Salmon & Trout Association gains charitable status – First angling lobbying organisation to become a charity

The Charity Commissioners have now confirmed S&TA’s application to become a charity and, by so doing, acknowledge that all the environmental and other work the organisation has been carrying out on behalf of its members since its founding in 1903 is now done for public benefit

The Charity Commissioners have now confirmed S&TA’s application to become a charity and, by so doing, acknowledge that all the environmental and other work the organisation has been carrying out on behalf of its members since its founding in 1903 is now done for public benefit.

Paul Knight, S&TA’s Director, declares, “This exciting news means that we are now the first angling lobbying organisation to enjoy charitable status – a hugely important milestone in our aim to place concerns about the health of our aquatic environment at the centre of all initiatives, governmental or otherwise, concerned with water management.”

He points out that the S&TA was established because of deep concern over the abysmal state of Britain’s salmon and trout rivers post-industrial revolution, since when it has always taken a leading role in lobbying and opinion-influencing on behalf of its angling members.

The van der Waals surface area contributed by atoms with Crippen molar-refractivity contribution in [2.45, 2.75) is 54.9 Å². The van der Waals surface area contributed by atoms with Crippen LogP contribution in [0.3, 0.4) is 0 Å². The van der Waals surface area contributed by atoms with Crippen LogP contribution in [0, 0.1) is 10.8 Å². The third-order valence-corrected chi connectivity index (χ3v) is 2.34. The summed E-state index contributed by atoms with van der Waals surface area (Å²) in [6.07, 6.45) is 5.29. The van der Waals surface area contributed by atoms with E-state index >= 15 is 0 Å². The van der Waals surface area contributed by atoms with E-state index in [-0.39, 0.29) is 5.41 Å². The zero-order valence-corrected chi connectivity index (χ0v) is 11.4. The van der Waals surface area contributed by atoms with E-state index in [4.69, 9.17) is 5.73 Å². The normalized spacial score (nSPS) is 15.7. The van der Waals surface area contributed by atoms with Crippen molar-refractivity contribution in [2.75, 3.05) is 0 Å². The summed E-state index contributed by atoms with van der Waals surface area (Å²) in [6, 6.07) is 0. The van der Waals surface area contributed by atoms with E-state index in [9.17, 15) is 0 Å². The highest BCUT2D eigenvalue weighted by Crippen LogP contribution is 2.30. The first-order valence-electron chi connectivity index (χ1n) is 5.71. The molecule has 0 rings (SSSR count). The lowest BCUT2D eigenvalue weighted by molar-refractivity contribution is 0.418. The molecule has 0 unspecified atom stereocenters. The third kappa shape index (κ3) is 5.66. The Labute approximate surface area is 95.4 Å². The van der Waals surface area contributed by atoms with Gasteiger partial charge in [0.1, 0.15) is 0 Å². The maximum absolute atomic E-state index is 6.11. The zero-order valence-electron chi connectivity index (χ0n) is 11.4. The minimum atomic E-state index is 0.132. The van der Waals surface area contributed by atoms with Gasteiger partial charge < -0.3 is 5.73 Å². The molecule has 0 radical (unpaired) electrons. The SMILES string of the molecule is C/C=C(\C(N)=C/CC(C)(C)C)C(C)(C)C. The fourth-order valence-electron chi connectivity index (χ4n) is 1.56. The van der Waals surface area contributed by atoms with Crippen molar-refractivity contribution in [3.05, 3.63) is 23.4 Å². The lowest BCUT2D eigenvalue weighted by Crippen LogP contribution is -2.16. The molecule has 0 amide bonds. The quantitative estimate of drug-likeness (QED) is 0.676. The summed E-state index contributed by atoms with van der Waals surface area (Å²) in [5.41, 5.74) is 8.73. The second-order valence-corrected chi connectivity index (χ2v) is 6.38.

“The Charity Commissioners are satisfied that the work that we are involved with now has much wider implications which benefit the public as a whole,” Paul Knight points out. “This includes the conservation, protection and sustainable exploitation of salmon, trout and other fish stocks of United Kingdom origin, and the conservation and improvement of the aquatic environment and ecosystems necessary for them to thrive, as well as other key initiatives such as education, training and research.”

He adds, “It is especially significant that the work that anglers have been doing in managing the aquatic environment for generations is now recognised as having an importance that goes far beyond pure sporting considerations. We will continue to operate as we have always done, but our brief now encompasses all fish and all aquatic environments.”

He concludes: “Charitable status comes, of course, at a time when we are looking to unify with other organisations into one representative body for angling and fisheries. However, none of our work on charitable status will be lost, because a charitable arm of the unified body will be a vital part of its structure, and it is envisaged that the role of S&TA will slip seamlessly into this side of the new operation. “